Overall writing style/Knowledge of material: Venables has a very promising writing style, although there are some rookie missteps abound (we just finished the drubbing based on the characters). One of the main problems is "action for the sake of action during journey scenes". Yes, I get it. Those long walking scenes are pretty tiresome, so I can definitely understand the temptation to punch them up with some excitement, but some of the scenes are so arbitrary that they leave little chance to feel engaged.
However, there is an undeniably robust writing style at play here. Venables paces this novel extremely well. I have read some other reviews complaining that it is too long before the zombies arrive (well, in any considerable number). Yes, that portion of the book doesn't kick in until nearly halfway in, but you don't feel it as such. The story never bogs. The scenes of introduction and bonding are lively and entertaining. The world building is intense, detailed, and immersive. And it is peppered with great action scenes throughout.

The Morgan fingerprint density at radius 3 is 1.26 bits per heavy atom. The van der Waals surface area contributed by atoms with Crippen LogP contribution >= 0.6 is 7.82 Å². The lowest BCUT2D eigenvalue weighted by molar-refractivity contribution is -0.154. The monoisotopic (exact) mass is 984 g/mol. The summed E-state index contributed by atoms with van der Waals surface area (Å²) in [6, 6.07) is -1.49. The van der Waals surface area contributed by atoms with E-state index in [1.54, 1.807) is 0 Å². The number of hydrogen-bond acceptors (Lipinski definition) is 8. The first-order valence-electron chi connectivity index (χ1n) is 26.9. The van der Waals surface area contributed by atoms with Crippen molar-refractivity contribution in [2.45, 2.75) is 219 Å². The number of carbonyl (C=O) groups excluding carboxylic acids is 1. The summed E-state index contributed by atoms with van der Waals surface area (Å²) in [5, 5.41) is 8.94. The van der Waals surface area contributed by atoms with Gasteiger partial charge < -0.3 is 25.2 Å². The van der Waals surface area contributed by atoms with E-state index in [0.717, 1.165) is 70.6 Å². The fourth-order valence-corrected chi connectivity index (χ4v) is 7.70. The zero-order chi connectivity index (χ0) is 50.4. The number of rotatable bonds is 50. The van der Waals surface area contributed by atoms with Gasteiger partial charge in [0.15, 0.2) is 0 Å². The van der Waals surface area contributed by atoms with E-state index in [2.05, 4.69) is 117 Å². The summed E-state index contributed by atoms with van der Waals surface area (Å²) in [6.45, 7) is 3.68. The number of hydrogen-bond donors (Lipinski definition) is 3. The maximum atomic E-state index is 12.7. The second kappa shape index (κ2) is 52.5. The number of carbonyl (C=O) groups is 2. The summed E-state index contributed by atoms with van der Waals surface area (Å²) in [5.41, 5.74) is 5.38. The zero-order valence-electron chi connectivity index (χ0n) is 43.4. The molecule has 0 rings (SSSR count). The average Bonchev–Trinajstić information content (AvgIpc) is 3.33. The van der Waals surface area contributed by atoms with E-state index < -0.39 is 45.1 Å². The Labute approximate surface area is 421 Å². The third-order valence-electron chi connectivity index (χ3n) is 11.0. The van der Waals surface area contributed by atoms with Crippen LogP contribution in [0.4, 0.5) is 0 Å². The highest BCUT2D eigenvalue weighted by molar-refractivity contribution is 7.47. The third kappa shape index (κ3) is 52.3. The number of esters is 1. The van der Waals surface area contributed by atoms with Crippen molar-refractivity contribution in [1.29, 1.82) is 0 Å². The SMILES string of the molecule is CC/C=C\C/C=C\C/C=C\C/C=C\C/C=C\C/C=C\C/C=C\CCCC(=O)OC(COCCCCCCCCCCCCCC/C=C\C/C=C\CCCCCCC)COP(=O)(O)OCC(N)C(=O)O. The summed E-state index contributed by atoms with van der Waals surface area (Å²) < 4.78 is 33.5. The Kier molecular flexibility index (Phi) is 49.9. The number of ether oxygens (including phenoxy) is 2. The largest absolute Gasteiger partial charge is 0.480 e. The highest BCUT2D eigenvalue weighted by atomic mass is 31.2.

One thing I really enjoyed is Venables' grasp of viking history. A hack writer attempting to compose such a period piece might have limited themselves to broad terms like "use the word longship, everyone is blond with beards and axes, etc.". Not so here. Viking Dead is saturated with terms and traditions that give you an intimately accurate experience of what traveling on one of these ships might have been like. The very real urgency of resource gathering, making the most of limited space, when to raid, and when to prepare to barter. The crew, as well, reflects a diversity that was more likely evident at the time than the standard "bearded blond" viking template we are familiar with. The Hrafn has warriors that are Scandinavian, English, Irish, and even Arabian in origin. There is mention of the mixed religions observed. Some revere the old Norse gods, some the "White Christ", some a mixture of both, some none. Again, though, as most of the playersdon't get a lot of characterization, these nice touches aren't as fully realized as they should have been.